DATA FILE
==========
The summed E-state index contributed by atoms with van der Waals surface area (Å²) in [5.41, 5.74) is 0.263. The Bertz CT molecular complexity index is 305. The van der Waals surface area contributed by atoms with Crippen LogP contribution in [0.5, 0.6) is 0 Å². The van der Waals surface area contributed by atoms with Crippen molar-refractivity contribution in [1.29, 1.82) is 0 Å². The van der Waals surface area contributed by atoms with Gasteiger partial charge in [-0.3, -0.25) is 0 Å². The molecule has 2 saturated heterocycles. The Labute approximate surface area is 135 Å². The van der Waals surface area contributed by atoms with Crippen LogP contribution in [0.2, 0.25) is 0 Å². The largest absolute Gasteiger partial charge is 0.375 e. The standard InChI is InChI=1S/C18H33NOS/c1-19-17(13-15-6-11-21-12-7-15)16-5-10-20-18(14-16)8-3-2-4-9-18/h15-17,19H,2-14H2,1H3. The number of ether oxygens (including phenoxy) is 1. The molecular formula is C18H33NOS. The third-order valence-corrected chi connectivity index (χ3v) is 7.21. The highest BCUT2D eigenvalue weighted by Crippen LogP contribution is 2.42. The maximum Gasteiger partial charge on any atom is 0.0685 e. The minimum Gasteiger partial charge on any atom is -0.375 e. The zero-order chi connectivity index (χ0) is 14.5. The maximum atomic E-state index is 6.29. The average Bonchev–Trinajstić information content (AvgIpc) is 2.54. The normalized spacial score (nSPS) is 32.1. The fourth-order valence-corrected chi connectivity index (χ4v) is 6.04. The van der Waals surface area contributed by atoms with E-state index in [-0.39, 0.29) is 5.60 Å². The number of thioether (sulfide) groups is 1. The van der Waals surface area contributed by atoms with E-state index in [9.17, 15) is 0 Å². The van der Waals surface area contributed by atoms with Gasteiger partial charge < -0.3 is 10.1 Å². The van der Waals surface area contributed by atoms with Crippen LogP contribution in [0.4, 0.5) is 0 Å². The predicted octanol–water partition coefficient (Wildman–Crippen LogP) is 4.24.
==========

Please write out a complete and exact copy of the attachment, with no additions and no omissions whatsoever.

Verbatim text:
The summed E-state index contributed by atoms with van der Waals surface area (Å²) in [5.41, 5.74) is 0.263. The Bertz CT molecular complexity index is 305. The van der Waals surface area contributed by atoms with Crippen LogP contribution in [0.5, 0.6) is 0 Å². The van der Waals surface area contributed by atoms with Crippen molar-refractivity contribution in [1.29, 1.82) is 0 Å². The van der Waals surface area contributed by atoms with Gasteiger partial charge in [-0.3, -0.25) is 0 Å². The molecule has 2 saturated heterocycles. The Labute approximate surface area is 135 Å². The van der Waals surface area contributed by atoms with Crippen LogP contribution in [0.2, 0.25) is 0 Å². The largest absolute Gasteiger partial charge is 0.375 e. The standard InChI is InChI=1S/C18H33NOS/c1-19-17(13-15-6-11-21-12-7-15)16-5-10-20-18(14-16)8-3-2-4-9-18/h15-17,19H,2-14H2,1H3. The number of ether oxygens (including phenoxy) is 1. The molecular formula is C18H33NOS. The third-order valence-corrected chi connectivity index (χ3v) is 7.21. The highest BCUT2D eigenvalue weighted by Crippen LogP contribution is 2.42. The maximum Gasteiger partial charge on any atom is 0.0685 e. The minimum Gasteiger partial charge on any atom is -0.375 e. The zero-order chi connectivity index (χ0) is 14.5. The maximum atomic E-state index is 6.29. The average Bonchev–Trinajstić information content (AvgIpc) is 2.54. The normalized spacial score (nSPS) is 32.1. The fourth-order valence-corrected chi connectivity index (χ4v) is 6.04. The van der Waals surface area contributed by atoms with E-state index in [-0.39, 0.29) is 5.60 Å². The number of thioether (sulfide) groups is 1. The van der Waals surface area contributed by atoms with E-state index in [9.17, 15) is 0 Å². The van der Waals surface area contributed by atoms with Gasteiger partial charge < -0.3 is 10.1 Å². The van der Waals surface area contributed by atoms with Crippen LogP contribution in [0.4, 0.5) is 0 Å². The predicted octanol–water partition coefficient (Wildman–Crippen LogP) is 4.24.